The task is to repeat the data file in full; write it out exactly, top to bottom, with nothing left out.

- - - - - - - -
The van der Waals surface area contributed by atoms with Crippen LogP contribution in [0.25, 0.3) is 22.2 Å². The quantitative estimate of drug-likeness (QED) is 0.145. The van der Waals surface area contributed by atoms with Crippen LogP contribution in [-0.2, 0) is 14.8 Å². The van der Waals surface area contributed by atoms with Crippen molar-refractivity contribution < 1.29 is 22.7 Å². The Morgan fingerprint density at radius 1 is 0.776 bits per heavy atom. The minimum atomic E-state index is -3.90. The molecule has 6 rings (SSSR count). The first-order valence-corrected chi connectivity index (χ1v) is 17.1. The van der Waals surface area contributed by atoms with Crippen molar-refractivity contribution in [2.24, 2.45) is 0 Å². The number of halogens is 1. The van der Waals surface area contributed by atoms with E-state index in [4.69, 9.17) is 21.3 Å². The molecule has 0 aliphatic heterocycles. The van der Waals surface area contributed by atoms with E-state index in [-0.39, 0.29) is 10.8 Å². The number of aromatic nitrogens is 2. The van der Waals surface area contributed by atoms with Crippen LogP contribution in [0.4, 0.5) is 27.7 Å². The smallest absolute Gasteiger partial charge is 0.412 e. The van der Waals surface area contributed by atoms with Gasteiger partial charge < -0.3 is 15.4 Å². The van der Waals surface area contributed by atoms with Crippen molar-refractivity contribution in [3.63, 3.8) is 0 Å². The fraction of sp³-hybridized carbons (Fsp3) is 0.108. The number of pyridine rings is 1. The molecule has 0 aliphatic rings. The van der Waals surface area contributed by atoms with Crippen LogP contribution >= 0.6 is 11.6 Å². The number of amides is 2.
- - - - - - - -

The van der Waals surface area contributed by atoms with Crippen LogP contribution in [0.25, 0.3) is 22.2 Å². The quantitative estimate of drug-likeness (QED) is 0.145. The van der Waals surface area contributed by atoms with Crippen LogP contribution in [-0.2, 0) is 14.8 Å². The van der Waals surface area contributed by atoms with Crippen molar-refractivity contribution < 1.29 is 22.7 Å². The Morgan fingerprint density at radius 1 is 0.776 bits per heavy atom. The minimum atomic E-state index is -3.90. The molecule has 6 rings (SSSR count). The first-order valence-corrected chi connectivity index (χ1v) is 17.1. The van der Waals surface area contributed by atoms with Crippen molar-refractivity contribution in [2.24, 2.45) is 0 Å². The number of halogens is 1. The van der Waals surface area contributed by atoms with E-state index in [4.69, 9.17) is 21.3 Å². The molecule has 0 aliphatic heterocycles. The van der Waals surface area contributed by atoms with E-state index in [-0.39, 0.29) is 10.8 Å². The number of aromatic nitrogens is 2. The van der Waals surface area contributed by atoms with Crippen LogP contribution in [0.4, 0.5) is 27.7 Å². The smallest absolute Gasteiger partial charge is 0.412 e. The van der Waals surface area contributed by atoms with Gasteiger partial charge < -0.3 is 15.4 Å². The van der Waals surface area contributed by atoms with Crippen molar-refractivity contribution in [3.63, 3.8) is 0 Å². The fraction of sp³-hybridized carbons (Fsp3) is 0.108. The number of pyridine rings is 1. The molecule has 0 aliphatic rings. The van der Waals surface area contributed by atoms with Crippen LogP contribution >= 0.6 is 11.6 Å². The number of amides is 2.